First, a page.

Monday, June 27, 2011


This morning I read this from Spurgeon's Morning and Evening devotional.  This is something that over the short journey in this life that I have had thus far, I have seen over and over and have experienced over and over.  I call it compromise.  Seth and I often tell our children that the only regrets that they will have will be the areas that they compromise in.  This is something that we do not take serious enough.  Tim Conway from Grace Community church in Texas said that the things that make us dull (verses being sharp) are the "small" compromises that we allow into our lives.  Mr. Spurgeon said it so well.  I hope you will be challenged and encouraged by it as well.  Oh, for grace to love Him more!

“Only ye shall not go very far away.”
- Exo_8:28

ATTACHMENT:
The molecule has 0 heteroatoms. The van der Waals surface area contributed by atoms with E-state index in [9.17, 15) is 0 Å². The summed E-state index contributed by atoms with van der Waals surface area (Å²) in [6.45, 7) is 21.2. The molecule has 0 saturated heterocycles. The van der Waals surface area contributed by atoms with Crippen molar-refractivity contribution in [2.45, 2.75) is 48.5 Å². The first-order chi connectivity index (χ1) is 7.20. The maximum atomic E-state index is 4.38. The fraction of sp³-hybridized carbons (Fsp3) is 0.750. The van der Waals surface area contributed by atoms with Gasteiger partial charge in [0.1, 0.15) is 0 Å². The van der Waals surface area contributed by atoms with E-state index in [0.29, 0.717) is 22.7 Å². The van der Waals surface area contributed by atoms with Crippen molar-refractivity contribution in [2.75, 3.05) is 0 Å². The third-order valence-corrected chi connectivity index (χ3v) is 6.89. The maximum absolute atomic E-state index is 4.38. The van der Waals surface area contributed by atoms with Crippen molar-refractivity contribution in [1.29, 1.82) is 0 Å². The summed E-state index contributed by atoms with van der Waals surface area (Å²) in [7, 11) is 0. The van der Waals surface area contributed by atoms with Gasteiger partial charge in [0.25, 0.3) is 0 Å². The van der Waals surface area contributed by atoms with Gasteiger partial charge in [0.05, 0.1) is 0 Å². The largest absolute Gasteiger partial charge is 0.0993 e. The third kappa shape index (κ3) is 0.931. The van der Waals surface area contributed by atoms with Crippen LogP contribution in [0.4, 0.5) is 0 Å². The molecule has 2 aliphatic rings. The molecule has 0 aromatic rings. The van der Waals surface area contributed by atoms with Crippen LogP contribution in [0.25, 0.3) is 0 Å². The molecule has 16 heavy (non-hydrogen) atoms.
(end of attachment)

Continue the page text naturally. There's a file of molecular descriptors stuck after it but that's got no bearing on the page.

This is a crafty word from the lip of the arch-tyrant Pharaoh. If the poor bondaged Israelites must needs go out of Egypt, then he bargains with them that it shall not be very far away; not too far for them to escape the terror of his arms, and the observation of his spies. After the same fashion, the world loves not the non-conformity of nonconformity, or the dissidence of dissent; it would have us be more charitable and not carry matters with too severe a hand. Death to the world, and burial with Christ, are experiences which carnal minds treat with ridicule, and hence the ordinance which sets them forth is almost universally neglected, and even condemned. Worldly wisdom recommends the path of compromise, and talks of “moderation.” According to this carnal policy, purity is admitted to be very desirable, but we are warned against being too precise; truth is of course to be followed, but error is not to be severely denounced. “Yes,” says the world, “be spiritually minded by all means, but do not deny yourself a little gay society, an occasional ball, and a Christmas visit to a theatre. What’s the good of crying down a thing when it is so fashionable, and everybody does it?” Multitudes of professors yield to this cunning advice, to their own eternal ruin. If we would follow the Lord wholly, we must go right away into the wilderness of separation, and leave the Egypt of the carnal world behind us. We must leave its maxims, its pleasures, and its religion too, and go far away to the place where the Lord calls his sanctified ones. When the town is on fire, our house cannot be too far from the flames. When the plague is abroad, a man cannot be too far from its haunts. The further from a viper the better, and the further from worldly conformity the better. To all true believers let the trumpet-call be sounded, “Come ye out from among them, be ye separate.”

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